Dad upset after finding swastika image in child's surprise bag
Distributor recalls product after P.E.I. father complains
A P.E.I. father was shocked after finding a picture of a swastika in his child's surprise bag, but Mitchell MacQuarrie says he's pleased the distributor has decided to recall the bags.
MacQuarrie bought the Ultimate Gourmet surprise bag at a local convenience store for his seven-year-old son. A sheet of about a dozen stick-on tattoos contained one thumb-sized image with a snake next to a swastika.
"I noticed it right away" said MacQuarrie. "It's just not acceptable to me and a lot of other people."
Wants to raise awareness
MacQuarrie said the symbol represents Nazism to him, although the symbol can mean well-being or good luck in some cultures.
MacQuarrie had an uncle who fought in World War II.
"I found it alarming, I guess would be the way to put it. This day and age you think there would be a better screening process." he said.
MacQuarrie said he explained to his son it was a bad symbol and he couldn't put the tattoo on. "He actually took it, crumpled it up and put it in the garbage can," said MacQuarrie, who retrieved it from the garbage to show CBC and the store.
MacQuarrie buys the bags for his son regularly and felt it was important to get the word out.
Distributor recalls bags
MacQuarrie bought the bag from a local store, which got it from a local distributor, which is a member of a group called United Distribution Network or UDN.
UDN is a group of independent direct store delivery distributors. In a statement sent to CBC News, UDN said the product was produced by a third party and no UDN members or employees were involved in the manufacturing.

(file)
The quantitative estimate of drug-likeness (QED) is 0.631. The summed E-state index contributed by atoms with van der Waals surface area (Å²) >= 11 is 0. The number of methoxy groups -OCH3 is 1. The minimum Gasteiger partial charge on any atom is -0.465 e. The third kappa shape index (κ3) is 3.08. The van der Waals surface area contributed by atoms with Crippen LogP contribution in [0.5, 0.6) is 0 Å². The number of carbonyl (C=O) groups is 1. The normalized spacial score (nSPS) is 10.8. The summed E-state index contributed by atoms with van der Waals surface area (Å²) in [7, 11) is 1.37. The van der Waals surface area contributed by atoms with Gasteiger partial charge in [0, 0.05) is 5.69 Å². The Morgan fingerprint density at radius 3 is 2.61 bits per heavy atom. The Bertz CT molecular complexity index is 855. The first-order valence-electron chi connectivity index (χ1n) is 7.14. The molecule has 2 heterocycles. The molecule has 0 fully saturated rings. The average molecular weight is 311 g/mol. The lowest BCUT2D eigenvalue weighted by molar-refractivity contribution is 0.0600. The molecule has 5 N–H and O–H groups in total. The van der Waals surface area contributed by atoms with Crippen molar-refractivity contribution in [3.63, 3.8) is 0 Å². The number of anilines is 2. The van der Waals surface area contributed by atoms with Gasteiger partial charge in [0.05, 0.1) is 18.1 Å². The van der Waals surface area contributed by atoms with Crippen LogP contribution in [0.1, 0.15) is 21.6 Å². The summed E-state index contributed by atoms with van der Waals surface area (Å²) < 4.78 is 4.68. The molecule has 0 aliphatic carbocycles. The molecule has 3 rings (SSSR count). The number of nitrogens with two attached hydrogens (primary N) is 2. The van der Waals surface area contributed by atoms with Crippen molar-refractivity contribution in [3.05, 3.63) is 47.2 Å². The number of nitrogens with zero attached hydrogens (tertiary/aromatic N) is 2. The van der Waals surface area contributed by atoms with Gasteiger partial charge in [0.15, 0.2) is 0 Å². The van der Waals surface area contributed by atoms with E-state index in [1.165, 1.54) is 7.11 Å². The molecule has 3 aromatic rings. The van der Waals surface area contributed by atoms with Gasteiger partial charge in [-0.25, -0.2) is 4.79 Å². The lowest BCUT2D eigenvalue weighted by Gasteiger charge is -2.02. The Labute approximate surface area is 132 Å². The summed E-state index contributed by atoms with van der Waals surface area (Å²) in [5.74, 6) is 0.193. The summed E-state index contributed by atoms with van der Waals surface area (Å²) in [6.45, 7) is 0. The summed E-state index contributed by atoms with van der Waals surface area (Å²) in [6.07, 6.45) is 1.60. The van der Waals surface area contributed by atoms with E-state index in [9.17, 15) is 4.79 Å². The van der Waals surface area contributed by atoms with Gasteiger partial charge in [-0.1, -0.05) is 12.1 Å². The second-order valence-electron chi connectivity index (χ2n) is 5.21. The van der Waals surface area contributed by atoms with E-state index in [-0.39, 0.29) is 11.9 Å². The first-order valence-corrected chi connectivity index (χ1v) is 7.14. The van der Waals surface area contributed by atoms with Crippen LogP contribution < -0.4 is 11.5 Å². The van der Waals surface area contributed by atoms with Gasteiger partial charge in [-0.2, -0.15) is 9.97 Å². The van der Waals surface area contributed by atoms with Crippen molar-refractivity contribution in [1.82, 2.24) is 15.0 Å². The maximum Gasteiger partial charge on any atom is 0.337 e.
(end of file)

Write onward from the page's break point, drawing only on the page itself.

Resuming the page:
"UDN is appalled that this item was found in a product that we distribute and will take immediate action to insure no other such item is in our system," wrote Dave Desjardins, General Manager of UDN.
The distributor wrote while it believes this was an isolated incident "we take this distasteful situation very seriously." UDN told its members to contact businesses that purchased the bags and have them removed from store shelves.
UDN said it will "monitor quality control ever more stringently".
The supplier that sold the bags to some UDN members, Distribution Yvan Nadeau, also sent a statement to CBC News expressing "deep regrets for the inappropriate object found by a customer in a surprise bag."
Jean-Francois Lamoureux, national sales representative for Distribution Yvan Nadeau, wrote that the company does not "endorse in any way the image [found] in the bag," and he also writes, "I have express[ed] our deepest regrets directly to the concern[ed] customer."
Lamoureux also said his company received the bags, already sealed, from another contractor — someone who has since died.
Both companies are working on the recall and said several dozen bags have been checked since, and no other swastikas have turned up.
CBC was not able to locate the original manufacturer of the tattoo.
Dad hopes for better screening
MacQuarrie said the local P.E.I store took the product off the shelves right away.
He also said when speaking to the supplier in Quebec, he was pleased with the response. "They did pull them off the shelves, from what he told me ... It's all I could ask for really,"
"Nobody else needs to find something like that in their child's treat bag," said MacQuarrie.
Despite the experience he's not turned off from buying surprise type bags again, because his son likes them but he said this is a good lesson to parents to always go through the bags.
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